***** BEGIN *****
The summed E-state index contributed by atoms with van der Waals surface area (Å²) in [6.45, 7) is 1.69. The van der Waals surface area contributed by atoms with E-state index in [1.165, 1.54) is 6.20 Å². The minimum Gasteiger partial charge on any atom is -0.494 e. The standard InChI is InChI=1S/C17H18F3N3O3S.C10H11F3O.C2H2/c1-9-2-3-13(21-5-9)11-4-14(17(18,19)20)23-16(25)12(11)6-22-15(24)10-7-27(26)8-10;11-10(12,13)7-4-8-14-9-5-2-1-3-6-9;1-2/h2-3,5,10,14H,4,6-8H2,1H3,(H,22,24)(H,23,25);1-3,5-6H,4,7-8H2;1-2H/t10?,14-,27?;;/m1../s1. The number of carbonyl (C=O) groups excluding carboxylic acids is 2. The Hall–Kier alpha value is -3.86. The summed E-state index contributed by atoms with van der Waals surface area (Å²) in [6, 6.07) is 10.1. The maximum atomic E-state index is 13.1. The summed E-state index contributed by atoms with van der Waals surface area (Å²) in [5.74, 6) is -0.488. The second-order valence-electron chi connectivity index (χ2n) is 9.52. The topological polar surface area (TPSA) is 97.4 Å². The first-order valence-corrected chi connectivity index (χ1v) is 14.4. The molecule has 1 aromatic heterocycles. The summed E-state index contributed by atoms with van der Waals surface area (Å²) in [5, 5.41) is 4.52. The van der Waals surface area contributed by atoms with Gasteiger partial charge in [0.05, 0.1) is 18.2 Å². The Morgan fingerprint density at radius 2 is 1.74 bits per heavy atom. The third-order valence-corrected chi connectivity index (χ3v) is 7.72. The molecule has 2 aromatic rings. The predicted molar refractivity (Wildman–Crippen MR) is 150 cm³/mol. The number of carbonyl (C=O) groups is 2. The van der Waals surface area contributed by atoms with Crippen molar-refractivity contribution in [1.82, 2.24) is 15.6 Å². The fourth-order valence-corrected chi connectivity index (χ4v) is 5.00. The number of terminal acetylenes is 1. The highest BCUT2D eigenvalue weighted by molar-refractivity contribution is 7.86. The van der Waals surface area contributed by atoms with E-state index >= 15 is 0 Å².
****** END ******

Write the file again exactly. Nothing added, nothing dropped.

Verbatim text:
The summed E-state index contributed by atoms with van der Waals surface area (Å²) in [6.45, 7) is 1.69. The van der Waals surface area contributed by atoms with E-state index in [1.165, 1.54) is 6.20 Å². The minimum Gasteiger partial charge on any atom is -0.494 e. The standard InChI is InChI=1S/C17H18F3N3O3S.C10H11F3O.C2H2/c1-9-2-3-13(21-5-9)11-4-14(17(18,19)20)23-16(25)12(11)6-22-15(24)10-7-27(26)8-10;11-10(12,13)7-4-8-14-9-5-2-1-3-6-9;1-2/h2-3,5,10,14H,4,6-8H2,1H3,(H,22,24)(H,23,25);1-3,5-6H,4,7-8H2;1-2H/t10?,14-,27?;;/m1../s1. The number of carbonyl (C=O) groups excluding carboxylic acids is 2. The Hall–Kier alpha value is -3.86. The summed E-state index contributed by atoms with van der Waals surface area (Å²) in [6, 6.07) is 10.1. The maximum atomic E-state index is 13.1. The summed E-state index contributed by atoms with van der Waals surface area (Å²) in [5.74, 6) is -0.488. The second-order valence-electron chi connectivity index (χ2n) is 9.52. The topological polar surface area (TPSA) is 97.4 Å². The first-order valence-corrected chi connectivity index (χ1v) is 14.4. The molecule has 1 aromatic heterocycles. The summed E-state index contributed by atoms with van der Waals surface area (Å²) in [5, 5.41) is 4.52. The van der Waals surface area contributed by atoms with Gasteiger partial charge in [0.05, 0.1) is 18.2 Å². The Morgan fingerprint density at radius 2 is 1.74 bits per heavy atom. The third-order valence-corrected chi connectivity index (χ3v) is 7.72. The molecule has 2 aromatic rings. The predicted molar refractivity (Wildman–Crippen MR) is 150 cm³/mol. The number of carbonyl (C=O) groups is 2. The van der Waals surface area contributed by atoms with Crippen molar-refractivity contribution in [1.82, 2.24) is 15.6 Å². The fourth-order valence-corrected chi connectivity index (χ4v) is 5.00. The number of terminal acetylenes is 1. The highest BCUT2D eigenvalue weighted by molar-refractivity contribution is 7.86. The van der Waals surface area contributed by atoms with E-state index >= 15 is 0 Å².